The Great Reset, an initiative led by Purpose Disrupters to encourage people to continue environmentally friendly behaviours they adopted during lockdown, has revealed the winning work from a creative contest launched last month.
The work was selected in response to a creative brief developed by Will Lion, chief strategy officer at Bartle Bogle Hegarty, which asked for entries that “celebrate the accidental climate heroes of Britain and encourage them to make it a badge of honour”.
The campaign, running nationally, consists of five separate creative ideas, each for a different media channel. The winners were chosen from more than 200 entries from over 30 agencies and freelancers, which were judged by D&AD’s New Blood Academy with WPP.
The winners are:
“The great pause” for digital out of home, by ITV Creative’s Florence Wilson and freelance creative Anton Ezer
“Thanks for nothing” for press, by Rhys Hughes and Barret Helander, creative team at Elvis
“Letters to you” for radio, by Richard Spalding and John Hale at Global Radio
“#ShiftHappens” for digital channels including Stylist.co.uk, by Karoshi (Simon Confino, Murray Partridge, Cathy Heng and Jade Trott)
Little Reset Brew Co., a direct-to-consumer tea brand, by Pratik Vyas, Kevin Chote, Tom Howlett and Paul Bentley at Household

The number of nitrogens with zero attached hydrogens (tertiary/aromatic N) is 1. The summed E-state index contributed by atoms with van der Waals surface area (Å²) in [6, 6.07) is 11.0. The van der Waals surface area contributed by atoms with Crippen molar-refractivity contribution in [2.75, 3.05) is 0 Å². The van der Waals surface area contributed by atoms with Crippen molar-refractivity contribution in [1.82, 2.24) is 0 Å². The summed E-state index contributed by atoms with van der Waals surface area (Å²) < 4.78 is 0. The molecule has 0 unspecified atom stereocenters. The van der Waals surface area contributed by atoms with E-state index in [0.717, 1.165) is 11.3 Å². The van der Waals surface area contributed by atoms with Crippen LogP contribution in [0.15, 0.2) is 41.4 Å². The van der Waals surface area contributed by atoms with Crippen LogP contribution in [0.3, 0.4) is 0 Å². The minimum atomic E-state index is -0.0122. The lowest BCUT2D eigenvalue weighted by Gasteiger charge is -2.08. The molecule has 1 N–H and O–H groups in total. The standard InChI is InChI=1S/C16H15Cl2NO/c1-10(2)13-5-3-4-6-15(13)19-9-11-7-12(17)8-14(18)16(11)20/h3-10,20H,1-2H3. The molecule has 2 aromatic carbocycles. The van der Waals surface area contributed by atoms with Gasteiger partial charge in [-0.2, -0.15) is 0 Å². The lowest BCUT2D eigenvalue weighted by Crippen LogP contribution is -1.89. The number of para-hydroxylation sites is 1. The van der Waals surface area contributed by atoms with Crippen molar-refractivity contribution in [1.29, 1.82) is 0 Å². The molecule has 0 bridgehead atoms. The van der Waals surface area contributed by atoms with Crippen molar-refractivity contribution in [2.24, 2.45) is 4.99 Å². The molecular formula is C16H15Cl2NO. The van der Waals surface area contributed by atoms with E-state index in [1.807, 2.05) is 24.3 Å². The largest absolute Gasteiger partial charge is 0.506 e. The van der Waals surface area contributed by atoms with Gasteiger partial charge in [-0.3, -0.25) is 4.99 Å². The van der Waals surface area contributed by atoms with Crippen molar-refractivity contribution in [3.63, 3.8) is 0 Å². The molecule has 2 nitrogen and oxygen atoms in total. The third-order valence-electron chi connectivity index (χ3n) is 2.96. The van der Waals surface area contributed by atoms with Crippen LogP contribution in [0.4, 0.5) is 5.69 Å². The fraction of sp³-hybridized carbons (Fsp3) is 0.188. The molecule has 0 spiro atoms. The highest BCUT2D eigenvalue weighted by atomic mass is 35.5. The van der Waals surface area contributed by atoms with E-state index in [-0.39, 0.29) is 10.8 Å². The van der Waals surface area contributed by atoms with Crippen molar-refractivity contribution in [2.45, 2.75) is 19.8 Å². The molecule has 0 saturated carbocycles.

The DOOH campaign launched at the weekend, with other channels following shortly after. It will run until the end of October.
The Great Reset originated in an event held in late March by the Purpose Disruptors when it became clear that lockdown offered an opportunity to promote positive behaviour for the environment.
In July, Purpose Disruptors launched a “call to arms” film created by Iris, published a white paper co-written by strategists at Gravity Road and Thinkhouse, and hosted a series of climate gatherings and creative briefings.
Last month, it revealed that media owners including ClearChannel, WeTransfer, Stylist, The Independent and Mail Metro Media had donated space to the campaign.
Lisa Merrick-Lawless, co-founder of Purpose Disruptors, said: “There is something really interesting going on here. At a time when there is a global crisis and many people and agencies are struggling, they are finding time and space to come together and create something to tackle climate change.
"This is a sign of what is to come, people in the industry want to work together and use their creativity to solve a problem ‘bigger than self’, this is perhaps the starkest signifier to date that the industry’s attitudes to reckless consumerism are changing.”